Pick up any horror novel by authors like Stephen King and turn to any page at random. No matter what paragraph you read, it will almost always hint of horror by just describing the scene. Even an ordinary shopping mall can be full of dark corners and suspicious characters roaming around.
Now pick up any romance novel, turn to any age at random, and read any paragraph to notice that romance novels are always using loaded words to hint to passion, love, and desire. Men don’t just have well-built bodies; they have rippling chest muscles that can grab a woman roughly and securely. Women aren’t just beautiful but they have faces like angels with smooth, soft skin and glows when stroked lightly with fingertips.
Flip through any good novel and you’ll notice that every paragraph uses words that echoes the genre of that novel. Mystery novels emphasize suspicion and motives while that same scene described in an action novel might focus more on concrete descriptions that suggest movement or conflict.
The point is that every good novel uses loaded words to help immerse the reader into that genre. You’ll rarely read a horror novel that uses flowery words commonly found in a romance novel. Likewise, you’ll never read passion-ladened adjectives from a romance novel in a spy novel.
So when writing your screenplay, look at how you describe the setting of your scenes. Don’t be objective. If you’re writing a comedy screenplay, write funny comments. If you’re writing a romance, use flower language to evoke passion and desire. If you’re writing a spy screenplay, use words that make every scene a place to be on guard and wary of strangers.
Remember, the first person your screenplay must appeal to is the script reader. Script readers represent an army of often unpaid people who dig through the piles of screenplays studios and agents receive everyday. Since 90% of those screenplays are poorly written, studios and agents don’t want to waste their time searching for the gem among the garbage. Instead, they hire script readers to do this dirty work for them.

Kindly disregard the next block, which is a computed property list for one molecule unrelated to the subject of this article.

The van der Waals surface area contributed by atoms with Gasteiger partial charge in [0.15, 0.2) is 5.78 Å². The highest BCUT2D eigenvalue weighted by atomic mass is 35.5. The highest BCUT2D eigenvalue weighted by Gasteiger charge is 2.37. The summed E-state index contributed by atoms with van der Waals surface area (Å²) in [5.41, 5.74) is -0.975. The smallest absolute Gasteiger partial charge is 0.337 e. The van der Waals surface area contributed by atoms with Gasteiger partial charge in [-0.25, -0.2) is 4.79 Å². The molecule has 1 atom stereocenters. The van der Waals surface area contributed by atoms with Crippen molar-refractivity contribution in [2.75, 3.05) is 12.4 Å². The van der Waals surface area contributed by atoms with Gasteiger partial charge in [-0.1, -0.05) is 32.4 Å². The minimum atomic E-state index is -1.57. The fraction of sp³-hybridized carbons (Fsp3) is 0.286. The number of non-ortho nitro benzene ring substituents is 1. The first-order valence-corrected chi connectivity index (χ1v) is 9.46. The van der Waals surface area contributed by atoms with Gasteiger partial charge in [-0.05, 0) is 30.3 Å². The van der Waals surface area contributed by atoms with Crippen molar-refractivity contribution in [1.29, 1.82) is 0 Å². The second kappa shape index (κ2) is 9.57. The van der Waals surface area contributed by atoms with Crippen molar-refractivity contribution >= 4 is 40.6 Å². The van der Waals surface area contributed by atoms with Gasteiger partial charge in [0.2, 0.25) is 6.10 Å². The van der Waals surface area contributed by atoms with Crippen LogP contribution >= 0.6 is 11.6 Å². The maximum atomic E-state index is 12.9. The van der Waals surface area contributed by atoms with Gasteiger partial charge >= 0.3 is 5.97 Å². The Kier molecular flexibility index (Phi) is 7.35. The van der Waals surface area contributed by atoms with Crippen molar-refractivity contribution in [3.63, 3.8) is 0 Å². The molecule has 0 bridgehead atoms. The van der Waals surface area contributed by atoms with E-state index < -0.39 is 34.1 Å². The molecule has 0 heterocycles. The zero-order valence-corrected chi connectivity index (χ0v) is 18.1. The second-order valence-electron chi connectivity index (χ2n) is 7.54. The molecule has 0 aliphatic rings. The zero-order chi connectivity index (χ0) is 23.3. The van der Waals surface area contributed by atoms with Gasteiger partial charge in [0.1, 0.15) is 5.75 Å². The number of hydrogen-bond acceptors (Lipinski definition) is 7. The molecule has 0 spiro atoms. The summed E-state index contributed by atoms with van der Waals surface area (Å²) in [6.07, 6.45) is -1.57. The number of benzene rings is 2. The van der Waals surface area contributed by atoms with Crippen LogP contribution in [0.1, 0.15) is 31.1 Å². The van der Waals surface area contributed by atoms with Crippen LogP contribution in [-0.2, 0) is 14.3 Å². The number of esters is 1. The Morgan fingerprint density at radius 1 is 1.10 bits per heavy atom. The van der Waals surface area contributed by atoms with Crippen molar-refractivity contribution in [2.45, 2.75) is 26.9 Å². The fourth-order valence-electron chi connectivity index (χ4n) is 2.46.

As a result, you have to appeal to script readers first before you can ever hope to appeal to an agent or a studio executive. One way to appeal to script readers is to use descriptive language appropriate for your particular screenplay genre.
Imagine writing an action screenplay, but your descriptions for each scene are dull, plain, and outright boring because you’re trying to be objective. Any script reader will likely be bored by such dull language, which subtly turns the script reader against that screenplay.
Now imagine if you filled your screenplay with appropriate descriptive words that make the script reader laugh (if your screenplay is a comedy) or evoke dreams of desire and passion (if your screenplay is a romance). Just by applying descriptive words like a novelist might, you can make your screenplay more exciting to read. The more interesting your screenplay is to read, the more likely the script reader will approve it.
So your first audience of any screenplay is the script reader. Entertain that script reader by using descriptive words that match your story. Although this may seem trivial, doing so can only help while ignoring this can possibly hurt your screenplay’s chances.
Study how popular novelists describe scenes and you’ll notice that their descriptive language matches their novel’s genre whether it’s science fiction, comedy, romance, or action. Do the same when writing your own screenplay and you can subtly increase the chances of your screenplay getting past a script reader as well.